by KIMBERLEE KRUESI, Associated Press
NASHVILLE — Tennessee lawmakers appear divided over a proposal supporting the removal of a bust honoring a former Confederate general and early Ku Klux Klan leader from the state’s Capitol.
If approved by the GOP-controlled Legislature, the measure would encourage replacing the bust of Nathan Bedford Forrest with an “appropriate tribute to a deserving Tennessean.”
The non-binding resolution sponsored by Democratic state Rep. Rick Staples would not result in the bust’s immediate removal, but Democrats hope to signal that the Legislature no longer approves of its prominent location between Tennessee’s House and Senate chambers.
“A descendant of slaves has come to you today to speak and move past the rhetoric that has been controversial and even divisive,” Staples told an all-white committee during Tuesday’s hearing.
Forrest was a Confederate cavalry general who amassed a fortune before the Civil War as a plantation owner and slave trader in Memphis. After the war, he was a leader of the Klan, which terrorized black people as it sought to reverse Reconstruction efforts and restore white supremacy.
His bust at the Capitol was unveiled in 1978 and has stirred opposition ever since. Some have called for adding more historical context to the bust, while others have suggested moving it to the state’s history museum.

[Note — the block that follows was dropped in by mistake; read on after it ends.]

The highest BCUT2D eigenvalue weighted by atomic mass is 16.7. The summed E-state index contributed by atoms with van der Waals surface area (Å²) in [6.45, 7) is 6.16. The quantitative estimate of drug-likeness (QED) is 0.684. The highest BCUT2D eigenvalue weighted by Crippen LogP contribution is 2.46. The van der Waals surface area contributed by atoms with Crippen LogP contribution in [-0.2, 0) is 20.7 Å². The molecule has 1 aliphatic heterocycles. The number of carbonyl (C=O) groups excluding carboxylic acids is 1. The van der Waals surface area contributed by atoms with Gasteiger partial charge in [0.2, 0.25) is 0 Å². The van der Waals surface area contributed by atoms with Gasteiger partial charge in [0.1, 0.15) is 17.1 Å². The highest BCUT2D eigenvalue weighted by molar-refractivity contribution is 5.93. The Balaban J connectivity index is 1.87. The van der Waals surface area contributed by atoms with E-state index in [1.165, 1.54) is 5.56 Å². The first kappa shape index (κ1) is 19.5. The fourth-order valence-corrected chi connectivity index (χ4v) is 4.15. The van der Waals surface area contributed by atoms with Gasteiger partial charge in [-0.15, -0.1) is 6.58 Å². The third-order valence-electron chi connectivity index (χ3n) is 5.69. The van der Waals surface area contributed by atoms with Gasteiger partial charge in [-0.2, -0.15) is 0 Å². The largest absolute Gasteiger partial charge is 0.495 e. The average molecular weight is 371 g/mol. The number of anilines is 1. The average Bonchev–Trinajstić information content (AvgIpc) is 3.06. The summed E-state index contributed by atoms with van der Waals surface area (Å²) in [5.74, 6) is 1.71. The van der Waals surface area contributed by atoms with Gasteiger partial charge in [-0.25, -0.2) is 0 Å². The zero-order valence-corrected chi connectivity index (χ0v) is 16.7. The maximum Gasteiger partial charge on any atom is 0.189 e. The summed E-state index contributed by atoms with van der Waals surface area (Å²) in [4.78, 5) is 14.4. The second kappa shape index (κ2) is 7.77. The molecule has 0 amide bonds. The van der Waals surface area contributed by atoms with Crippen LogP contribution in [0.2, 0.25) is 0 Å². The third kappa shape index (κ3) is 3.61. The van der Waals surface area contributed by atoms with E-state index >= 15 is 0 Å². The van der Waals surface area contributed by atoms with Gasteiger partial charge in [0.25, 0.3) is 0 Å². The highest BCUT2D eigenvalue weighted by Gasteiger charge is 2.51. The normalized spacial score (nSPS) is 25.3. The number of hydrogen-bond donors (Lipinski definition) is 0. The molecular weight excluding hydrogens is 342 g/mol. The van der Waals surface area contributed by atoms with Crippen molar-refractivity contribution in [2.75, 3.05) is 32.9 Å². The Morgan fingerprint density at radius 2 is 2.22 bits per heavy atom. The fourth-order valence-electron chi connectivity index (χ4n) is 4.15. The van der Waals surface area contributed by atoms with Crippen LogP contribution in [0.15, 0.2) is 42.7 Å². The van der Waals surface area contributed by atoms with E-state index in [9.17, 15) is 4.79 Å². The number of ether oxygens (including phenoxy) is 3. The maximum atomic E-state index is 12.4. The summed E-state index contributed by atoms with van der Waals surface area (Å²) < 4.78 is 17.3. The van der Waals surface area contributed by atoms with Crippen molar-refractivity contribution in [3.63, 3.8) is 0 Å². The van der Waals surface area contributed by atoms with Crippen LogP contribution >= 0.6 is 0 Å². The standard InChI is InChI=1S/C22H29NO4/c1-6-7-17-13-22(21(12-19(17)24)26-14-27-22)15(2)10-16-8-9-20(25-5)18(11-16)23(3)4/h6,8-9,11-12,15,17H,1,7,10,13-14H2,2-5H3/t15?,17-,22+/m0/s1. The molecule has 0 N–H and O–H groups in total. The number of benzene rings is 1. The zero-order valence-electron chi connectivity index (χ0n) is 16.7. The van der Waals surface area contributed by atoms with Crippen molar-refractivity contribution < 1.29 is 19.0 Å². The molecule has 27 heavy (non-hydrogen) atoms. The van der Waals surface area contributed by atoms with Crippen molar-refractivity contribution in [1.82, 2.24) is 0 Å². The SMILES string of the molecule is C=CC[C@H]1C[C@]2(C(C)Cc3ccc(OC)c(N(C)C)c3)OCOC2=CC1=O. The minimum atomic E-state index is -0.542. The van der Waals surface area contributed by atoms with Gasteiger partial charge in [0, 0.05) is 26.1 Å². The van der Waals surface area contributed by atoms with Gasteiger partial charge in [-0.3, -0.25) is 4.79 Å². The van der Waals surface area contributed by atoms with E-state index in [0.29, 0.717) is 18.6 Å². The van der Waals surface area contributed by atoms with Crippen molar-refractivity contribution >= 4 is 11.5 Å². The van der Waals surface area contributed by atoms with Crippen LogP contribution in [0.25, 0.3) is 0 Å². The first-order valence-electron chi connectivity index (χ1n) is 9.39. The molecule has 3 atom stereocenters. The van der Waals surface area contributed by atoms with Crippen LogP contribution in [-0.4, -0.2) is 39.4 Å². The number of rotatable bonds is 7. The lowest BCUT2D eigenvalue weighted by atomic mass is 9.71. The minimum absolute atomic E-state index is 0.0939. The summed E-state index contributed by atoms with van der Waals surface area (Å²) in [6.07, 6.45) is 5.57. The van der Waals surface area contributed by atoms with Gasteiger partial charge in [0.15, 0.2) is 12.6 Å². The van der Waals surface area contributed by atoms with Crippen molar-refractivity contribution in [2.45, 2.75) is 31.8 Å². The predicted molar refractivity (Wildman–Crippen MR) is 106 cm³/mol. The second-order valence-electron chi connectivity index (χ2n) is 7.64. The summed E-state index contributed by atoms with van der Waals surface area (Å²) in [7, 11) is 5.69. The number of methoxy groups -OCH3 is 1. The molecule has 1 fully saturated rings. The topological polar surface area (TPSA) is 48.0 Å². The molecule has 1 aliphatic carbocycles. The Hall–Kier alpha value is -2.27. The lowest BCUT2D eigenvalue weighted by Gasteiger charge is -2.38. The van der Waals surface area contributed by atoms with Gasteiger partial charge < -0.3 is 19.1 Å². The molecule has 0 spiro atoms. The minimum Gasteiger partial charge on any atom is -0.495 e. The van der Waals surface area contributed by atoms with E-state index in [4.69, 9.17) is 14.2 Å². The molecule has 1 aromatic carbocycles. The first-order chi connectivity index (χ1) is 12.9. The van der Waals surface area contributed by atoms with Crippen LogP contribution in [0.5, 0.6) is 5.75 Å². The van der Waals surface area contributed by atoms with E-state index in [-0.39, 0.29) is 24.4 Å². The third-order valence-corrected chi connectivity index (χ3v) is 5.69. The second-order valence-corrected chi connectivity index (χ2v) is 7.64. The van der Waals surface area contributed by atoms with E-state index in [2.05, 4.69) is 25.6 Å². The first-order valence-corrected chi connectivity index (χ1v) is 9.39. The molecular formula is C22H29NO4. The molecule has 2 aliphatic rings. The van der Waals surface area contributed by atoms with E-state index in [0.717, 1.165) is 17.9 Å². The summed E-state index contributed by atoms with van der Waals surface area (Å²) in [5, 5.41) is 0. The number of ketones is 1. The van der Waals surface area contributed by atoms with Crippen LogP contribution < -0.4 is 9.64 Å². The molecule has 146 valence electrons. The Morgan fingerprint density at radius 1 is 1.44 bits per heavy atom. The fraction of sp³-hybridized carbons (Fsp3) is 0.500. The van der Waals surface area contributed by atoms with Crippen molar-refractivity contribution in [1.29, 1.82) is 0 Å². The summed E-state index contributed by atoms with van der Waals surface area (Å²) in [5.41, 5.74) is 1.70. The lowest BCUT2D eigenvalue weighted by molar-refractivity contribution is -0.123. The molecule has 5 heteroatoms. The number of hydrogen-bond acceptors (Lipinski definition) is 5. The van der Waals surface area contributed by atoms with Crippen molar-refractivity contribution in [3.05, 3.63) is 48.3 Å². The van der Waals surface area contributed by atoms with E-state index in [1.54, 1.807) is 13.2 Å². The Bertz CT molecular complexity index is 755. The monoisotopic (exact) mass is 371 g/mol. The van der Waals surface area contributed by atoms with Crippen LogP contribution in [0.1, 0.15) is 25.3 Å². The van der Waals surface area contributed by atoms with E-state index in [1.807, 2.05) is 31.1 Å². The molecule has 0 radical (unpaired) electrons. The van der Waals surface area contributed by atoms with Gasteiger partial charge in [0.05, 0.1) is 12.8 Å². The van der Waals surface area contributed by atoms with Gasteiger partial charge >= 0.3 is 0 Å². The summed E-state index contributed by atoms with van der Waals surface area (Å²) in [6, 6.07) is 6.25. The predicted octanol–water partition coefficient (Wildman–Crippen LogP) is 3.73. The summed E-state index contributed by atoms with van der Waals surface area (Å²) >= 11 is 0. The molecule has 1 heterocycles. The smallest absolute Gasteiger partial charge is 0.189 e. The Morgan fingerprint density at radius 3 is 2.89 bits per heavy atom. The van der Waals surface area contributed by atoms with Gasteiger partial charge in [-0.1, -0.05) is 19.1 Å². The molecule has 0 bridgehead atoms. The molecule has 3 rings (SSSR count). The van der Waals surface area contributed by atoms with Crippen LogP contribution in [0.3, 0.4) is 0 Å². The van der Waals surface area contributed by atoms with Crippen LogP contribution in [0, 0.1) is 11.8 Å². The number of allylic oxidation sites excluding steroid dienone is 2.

Two members of the Sons of Confederate Veterans testified Tuesday against the resolution, arguing that Tennessee’s history should not be hidden and warned that it could set a precedent for other historical artifacts getting taken down.
Democratic lawmakers countered that Forrest’s actions today would be considered war crimes.
Removing the bust would require approval from the Capitol Commission and then the state’s Historical Commission, as laid out by the Tennessee Heritage Protection Act. The Capitol Commission, whose members include Tennessee’s secretary of state, state treasurer and state comptroller, is scheduled to meet in February to discuss the bust.
After getting a tepid response from Republican members, Staples asked for more time to draft an amendment that could appease the committee.